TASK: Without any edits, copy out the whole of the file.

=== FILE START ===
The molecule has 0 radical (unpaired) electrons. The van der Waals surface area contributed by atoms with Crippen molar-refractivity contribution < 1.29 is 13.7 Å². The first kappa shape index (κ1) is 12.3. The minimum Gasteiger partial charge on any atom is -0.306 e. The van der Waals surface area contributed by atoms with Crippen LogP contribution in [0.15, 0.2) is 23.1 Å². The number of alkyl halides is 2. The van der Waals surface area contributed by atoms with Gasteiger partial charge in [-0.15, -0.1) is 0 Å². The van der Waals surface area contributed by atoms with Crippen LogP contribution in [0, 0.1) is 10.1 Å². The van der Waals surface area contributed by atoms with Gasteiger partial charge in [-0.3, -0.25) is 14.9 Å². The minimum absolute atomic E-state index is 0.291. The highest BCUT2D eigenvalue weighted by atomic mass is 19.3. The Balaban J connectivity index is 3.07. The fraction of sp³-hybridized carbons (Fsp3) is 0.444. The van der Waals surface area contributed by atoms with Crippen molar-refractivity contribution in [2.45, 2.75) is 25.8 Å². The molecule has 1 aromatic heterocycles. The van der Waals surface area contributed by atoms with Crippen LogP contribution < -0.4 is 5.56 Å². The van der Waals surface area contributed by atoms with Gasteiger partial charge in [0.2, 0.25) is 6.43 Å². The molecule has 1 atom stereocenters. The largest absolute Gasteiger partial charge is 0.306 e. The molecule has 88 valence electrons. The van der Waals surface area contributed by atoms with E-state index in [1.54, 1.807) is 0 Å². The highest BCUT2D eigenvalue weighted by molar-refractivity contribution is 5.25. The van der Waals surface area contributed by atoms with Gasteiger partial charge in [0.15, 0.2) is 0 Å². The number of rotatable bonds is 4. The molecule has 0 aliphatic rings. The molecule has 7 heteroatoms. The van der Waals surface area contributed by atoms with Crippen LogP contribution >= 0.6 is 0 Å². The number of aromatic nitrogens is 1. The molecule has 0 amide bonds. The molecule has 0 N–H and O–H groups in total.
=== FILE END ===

The molecule has 0 radical (unpaired) electrons. The van der Waals surface area contributed by atoms with Crippen molar-refractivity contribution < 1.29 is 13.7 Å². The first kappa shape index (κ1) is 12.3. The minimum Gasteiger partial charge on any atom is -0.306 e. The van der Waals surface area contributed by atoms with Crippen LogP contribution in [0.15, 0.2) is 23.1 Å². The number of alkyl halides is 2. The van der Waals surface area contributed by atoms with Gasteiger partial charge in [-0.15, -0.1) is 0 Å². The van der Waals surface area contributed by atoms with Crippen LogP contribution in [0, 0.1) is 10.1 Å². The van der Waals surface area contributed by atoms with Gasteiger partial charge in [-0.3, -0.25) is 14.9 Å². The minimum absolute atomic E-state index is 0.291. The highest BCUT2D eigenvalue weighted by atomic mass is 19.3. The Balaban J connectivity index is 3.07. The fraction of sp³-hybridized carbons (Fsp3) is 0.444. The van der Waals surface area contributed by atoms with Crippen molar-refractivity contribution in [2.45, 2.75) is 25.8 Å². The molecule has 1 aromatic heterocycles. The van der Waals surface area contributed by atoms with Crippen LogP contribution < -0.4 is 5.56 Å². The van der Waals surface area contributed by atoms with Gasteiger partial charge in [0.2, 0.25) is 6.43 Å². The molecule has 1 atom stereocenters. The largest absolute Gasteiger partial charge is 0.306 e. The molecule has 88 valence electrons. The van der Waals surface area contributed by atoms with E-state index in [1.54, 1.807) is 0 Å². The highest BCUT2D eigenvalue weighted by molar-refractivity contribution is 5.25. The van der Waals surface area contributed by atoms with Gasteiger partial charge in [0.15, 0.2) is 0 Å². The number of rotatable bonds is 4. The molecule has 0 aliphatic rings. The molecule has 7 heteroatoms. The van der Waals surface area contributed by atoms with Crippen LogP contribution >= 0.6 is 0 Å². The number of aromatic nitrogens is 1. The molecule has 0 amide bonds. The molecule has 0 N–H and O–H groups in total.